Might try it next time with some chopped fresh ginger instead of the paprika. Or may even as well as!

Tuesday, July 14, 2009

People keep asking me ...


So here's the plan for August:

7th: Ceremony in Bakewell at 1pm, attended by family. Picnic lunch to follow, by the river if the weather is clement, otherwise back at our place. Dinner in the Three Horseshoes at Spitewinter in the evening.

8th: Summer afternoon tea party 2:30 at our place (we usually do have a summer afternoon tea party and decided to attach it to the wedding weekend this year, Just Because). Rather more acceptances than I was expecting, given that it's August and therefore the holiday season. All will be well if the weather behaves, at least so the gazebos can be used. Will put sandwiches, cakes and wine out in the big gazebo on the patio to entice guests down there!

9th: Family Sunday lunch. Cousins invited because Lindsey, Ian and Austin will be at our place and available for inspection purposes.

10th: Not sure if you can really call it a honeymoon if you go away with three adult children, one son-in-law, one sister and one brother-in-law - but we are all heading off to an out-in-the-middle-of-nowhere village in Country Durham until Friday

15th - 17th: Freyja's birthday weekend

The plans for the following week ar still fairly fluid. I'll tell you all about it - as and when it happens!!

Being touristy in Cambridge

So. Pat, Graeme and Margaret headed off to Cambridge on Friday morning. The Builder went to work. I stayed at home and did useful things, like the washing and the ironing and some gentle tidying. Then I had a sudden rush of blood to the head and, instead of going out into the garden as planned, decided to embark on the long-planned book reorganisation and cull.

This generated quite some level of chaos, which is not entirely reduced yet. But the books on the shelves are looking very orderly!

We couldn’t entirely conveniently join everyone in Cambridge on Friday evening. Tammy had inconsiderately taken herself off on holiday in Turkey with her parents on Friday morning and there was no one to feed Marlo. So we headed down reasonably early on Saturday morning, leaving Marlo with two bowls of food and a small feeder of biscuits. That should keep him fed and happy for two days.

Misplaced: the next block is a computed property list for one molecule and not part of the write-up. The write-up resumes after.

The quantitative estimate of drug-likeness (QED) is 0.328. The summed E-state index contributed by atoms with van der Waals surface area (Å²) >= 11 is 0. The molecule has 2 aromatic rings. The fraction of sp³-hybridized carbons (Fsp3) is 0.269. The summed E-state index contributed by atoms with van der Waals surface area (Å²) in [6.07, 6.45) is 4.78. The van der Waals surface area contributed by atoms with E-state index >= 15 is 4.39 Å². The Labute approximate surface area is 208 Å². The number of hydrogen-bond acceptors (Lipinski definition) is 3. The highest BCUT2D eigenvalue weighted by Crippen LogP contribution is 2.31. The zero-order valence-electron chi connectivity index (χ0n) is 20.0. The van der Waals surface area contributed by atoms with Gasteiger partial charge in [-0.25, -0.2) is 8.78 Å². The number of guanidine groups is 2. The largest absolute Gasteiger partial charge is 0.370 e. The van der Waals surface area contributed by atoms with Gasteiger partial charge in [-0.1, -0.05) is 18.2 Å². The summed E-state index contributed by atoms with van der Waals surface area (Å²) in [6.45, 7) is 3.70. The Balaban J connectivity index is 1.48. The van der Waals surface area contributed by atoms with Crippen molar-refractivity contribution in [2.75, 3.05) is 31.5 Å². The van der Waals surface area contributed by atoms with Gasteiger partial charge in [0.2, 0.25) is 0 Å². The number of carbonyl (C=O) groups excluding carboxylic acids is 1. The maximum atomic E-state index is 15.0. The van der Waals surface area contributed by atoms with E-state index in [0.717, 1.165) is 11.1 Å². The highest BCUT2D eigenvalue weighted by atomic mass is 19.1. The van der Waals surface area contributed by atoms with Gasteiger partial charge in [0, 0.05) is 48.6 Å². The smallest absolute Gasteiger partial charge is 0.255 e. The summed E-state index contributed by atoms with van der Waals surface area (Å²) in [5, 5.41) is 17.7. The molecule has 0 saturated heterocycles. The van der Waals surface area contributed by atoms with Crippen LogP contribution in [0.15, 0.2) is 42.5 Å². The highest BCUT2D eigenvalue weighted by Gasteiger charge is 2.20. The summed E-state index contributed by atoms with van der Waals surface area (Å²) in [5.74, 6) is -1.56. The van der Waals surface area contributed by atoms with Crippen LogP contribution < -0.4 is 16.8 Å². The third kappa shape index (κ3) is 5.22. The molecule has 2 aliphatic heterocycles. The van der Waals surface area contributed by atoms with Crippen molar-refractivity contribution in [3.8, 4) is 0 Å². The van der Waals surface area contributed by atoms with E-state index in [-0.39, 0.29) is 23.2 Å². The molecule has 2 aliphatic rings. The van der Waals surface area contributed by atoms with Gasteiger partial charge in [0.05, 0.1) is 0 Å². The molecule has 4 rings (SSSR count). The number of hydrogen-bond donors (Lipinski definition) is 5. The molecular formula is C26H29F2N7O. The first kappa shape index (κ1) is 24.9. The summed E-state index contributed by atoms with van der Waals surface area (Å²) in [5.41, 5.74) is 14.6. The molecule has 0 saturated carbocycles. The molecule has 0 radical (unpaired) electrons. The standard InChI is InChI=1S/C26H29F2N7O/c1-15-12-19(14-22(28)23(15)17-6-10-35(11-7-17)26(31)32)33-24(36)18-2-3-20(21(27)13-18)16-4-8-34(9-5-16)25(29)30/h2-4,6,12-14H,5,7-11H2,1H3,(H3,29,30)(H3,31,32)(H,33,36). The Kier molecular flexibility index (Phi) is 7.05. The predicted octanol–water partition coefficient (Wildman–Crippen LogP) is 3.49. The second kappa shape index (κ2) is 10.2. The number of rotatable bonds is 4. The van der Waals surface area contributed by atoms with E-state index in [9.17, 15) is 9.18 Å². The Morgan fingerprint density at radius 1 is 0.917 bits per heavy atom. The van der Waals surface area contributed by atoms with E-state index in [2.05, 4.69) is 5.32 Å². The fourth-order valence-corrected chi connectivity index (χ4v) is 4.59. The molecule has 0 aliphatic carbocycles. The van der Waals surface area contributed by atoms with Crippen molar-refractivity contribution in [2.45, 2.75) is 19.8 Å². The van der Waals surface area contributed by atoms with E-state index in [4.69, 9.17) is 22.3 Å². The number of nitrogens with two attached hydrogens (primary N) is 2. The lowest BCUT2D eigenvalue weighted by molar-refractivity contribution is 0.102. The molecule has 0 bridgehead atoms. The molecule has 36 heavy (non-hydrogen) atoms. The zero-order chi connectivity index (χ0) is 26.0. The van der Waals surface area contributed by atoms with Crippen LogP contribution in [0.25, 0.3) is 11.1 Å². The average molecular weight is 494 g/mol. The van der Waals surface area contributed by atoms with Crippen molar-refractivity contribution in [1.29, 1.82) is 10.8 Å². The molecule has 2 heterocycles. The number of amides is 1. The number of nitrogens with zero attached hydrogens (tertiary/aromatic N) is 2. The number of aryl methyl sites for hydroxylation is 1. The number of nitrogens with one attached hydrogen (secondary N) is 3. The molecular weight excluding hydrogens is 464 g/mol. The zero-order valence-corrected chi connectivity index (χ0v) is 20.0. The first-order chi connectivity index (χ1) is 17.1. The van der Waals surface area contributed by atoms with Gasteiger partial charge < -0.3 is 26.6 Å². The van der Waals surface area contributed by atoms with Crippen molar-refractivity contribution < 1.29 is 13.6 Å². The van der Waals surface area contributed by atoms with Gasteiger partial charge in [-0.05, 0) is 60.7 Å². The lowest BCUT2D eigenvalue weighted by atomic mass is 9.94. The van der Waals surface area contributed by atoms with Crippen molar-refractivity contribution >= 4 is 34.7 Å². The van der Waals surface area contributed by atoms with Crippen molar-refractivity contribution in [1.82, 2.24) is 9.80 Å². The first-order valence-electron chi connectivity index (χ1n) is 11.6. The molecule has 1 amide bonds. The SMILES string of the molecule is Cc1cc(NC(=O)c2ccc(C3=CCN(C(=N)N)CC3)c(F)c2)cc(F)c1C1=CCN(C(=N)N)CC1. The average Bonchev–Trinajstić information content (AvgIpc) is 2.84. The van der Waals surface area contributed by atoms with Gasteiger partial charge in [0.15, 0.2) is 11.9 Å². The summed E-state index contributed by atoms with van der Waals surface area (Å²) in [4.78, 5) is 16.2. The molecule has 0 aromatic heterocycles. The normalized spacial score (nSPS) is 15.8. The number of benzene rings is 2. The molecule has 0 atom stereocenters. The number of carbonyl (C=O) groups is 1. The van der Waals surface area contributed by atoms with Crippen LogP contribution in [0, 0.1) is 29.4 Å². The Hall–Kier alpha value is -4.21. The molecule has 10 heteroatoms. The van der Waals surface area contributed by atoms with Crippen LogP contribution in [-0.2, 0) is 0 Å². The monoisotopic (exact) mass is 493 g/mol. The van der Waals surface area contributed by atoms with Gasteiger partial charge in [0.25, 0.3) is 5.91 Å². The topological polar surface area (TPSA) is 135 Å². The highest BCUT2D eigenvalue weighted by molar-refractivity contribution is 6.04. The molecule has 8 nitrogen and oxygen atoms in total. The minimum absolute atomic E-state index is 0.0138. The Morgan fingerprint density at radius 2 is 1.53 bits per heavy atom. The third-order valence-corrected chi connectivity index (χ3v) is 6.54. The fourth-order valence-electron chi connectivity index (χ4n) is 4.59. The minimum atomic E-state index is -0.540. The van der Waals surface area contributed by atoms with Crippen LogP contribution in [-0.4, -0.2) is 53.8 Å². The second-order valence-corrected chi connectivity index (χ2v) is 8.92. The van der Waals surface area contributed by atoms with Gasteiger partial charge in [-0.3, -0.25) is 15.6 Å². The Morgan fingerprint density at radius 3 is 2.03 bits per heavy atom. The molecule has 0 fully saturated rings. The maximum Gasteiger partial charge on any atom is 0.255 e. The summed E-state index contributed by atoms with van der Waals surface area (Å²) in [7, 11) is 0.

We made good time to Alex Wood Road, where we met Taffa and Gaz. Pat rang in from the hotel and we made our way to The Boathouse to meet them for lunch. It’s surprising quite how much time we spend in The Boathouse, given that we live in Chesterfield! It is probably one of my favourite summer pubs. In the event that T and G should ever move from Cambridge, I may need to take regular summer visits just so I can go to The Boathouse and to the Green Dragon. And occasional winter visits to check out the Fort St George!

We started out sitting outside for lunch, but then the drizzle came in and we decamped inside. At which point the drizzle went away again! After lunch Pat went back to the hotel for a rest, and the rest of us went to the fair on Parker’s Piece. One of the nice things about Cambridge is that there is always a fair or a festival or something going on. We narrowly avoided death by Storm Troopers, escaped extermination by daleks, failed to be shot by small children with pop guns and by and large had a lovely time.